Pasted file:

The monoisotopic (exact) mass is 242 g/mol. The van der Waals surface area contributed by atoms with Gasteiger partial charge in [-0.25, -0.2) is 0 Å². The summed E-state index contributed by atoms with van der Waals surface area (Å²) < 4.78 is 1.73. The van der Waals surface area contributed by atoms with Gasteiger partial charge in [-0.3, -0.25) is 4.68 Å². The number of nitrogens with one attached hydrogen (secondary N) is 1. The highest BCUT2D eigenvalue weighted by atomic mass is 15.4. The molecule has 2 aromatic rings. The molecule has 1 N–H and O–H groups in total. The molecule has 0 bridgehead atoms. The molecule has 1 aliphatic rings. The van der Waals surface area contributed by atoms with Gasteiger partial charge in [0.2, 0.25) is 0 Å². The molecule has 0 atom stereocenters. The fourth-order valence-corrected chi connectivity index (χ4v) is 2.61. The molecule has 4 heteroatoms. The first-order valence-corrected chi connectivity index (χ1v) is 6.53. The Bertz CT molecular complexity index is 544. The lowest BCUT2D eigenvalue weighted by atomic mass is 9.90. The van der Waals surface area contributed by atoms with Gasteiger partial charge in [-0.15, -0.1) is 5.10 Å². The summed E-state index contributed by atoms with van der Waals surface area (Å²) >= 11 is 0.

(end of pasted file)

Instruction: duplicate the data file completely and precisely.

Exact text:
The monoisotopic (exact) mass is 242 g/mol. The van der Waals surface area contributed by atoms with Gasteiger partial charge in [-0.25, -0.2) is 0 Å². The summed E-state index contributed by atoms with van der Waals surface area (Å²) < 4.78 is 1.73. The van der Waals surface area contributed by atoms with Gasteiger partial charge in [-0.3, -0.25) is 4.68 Å². The number of nitrogens with one attached hydrogen (secondary N) is 1. The highest BCUT2D eigenvalue weighted by atomic mass is 15.4. The molecule has 2 aromatic rings. The molecule has 1 N–H and O–H groups in total. The molecule has 0 bridgehead atoms. The molecule has 1 aliphatic rings. The van der Waals surface area contributed by atoms with Gasteiger partial charge in [0.2, 0.25) is 0 Å². The molecule has 0 atom stereocenters. The fourth-order valence-corrected chi connectivity index (χ4v) is 2.61. The molecule has 4 heteroatoms. The first-order valence-corrected chi connectivity index (χ1v) is 6.53. The Bertz CT molecular complexity index is 544. The lowest BCUT2D eigenvalue weighted by atomic mass is 9.90. The van der Waals surface area contributed by atoms with Gasteiger partial charge in [-0.15, -0.1) is 5.10 Å². The summed E-state index contributed by atoms with van der Waals surface area (Å²) >= 11 is 0.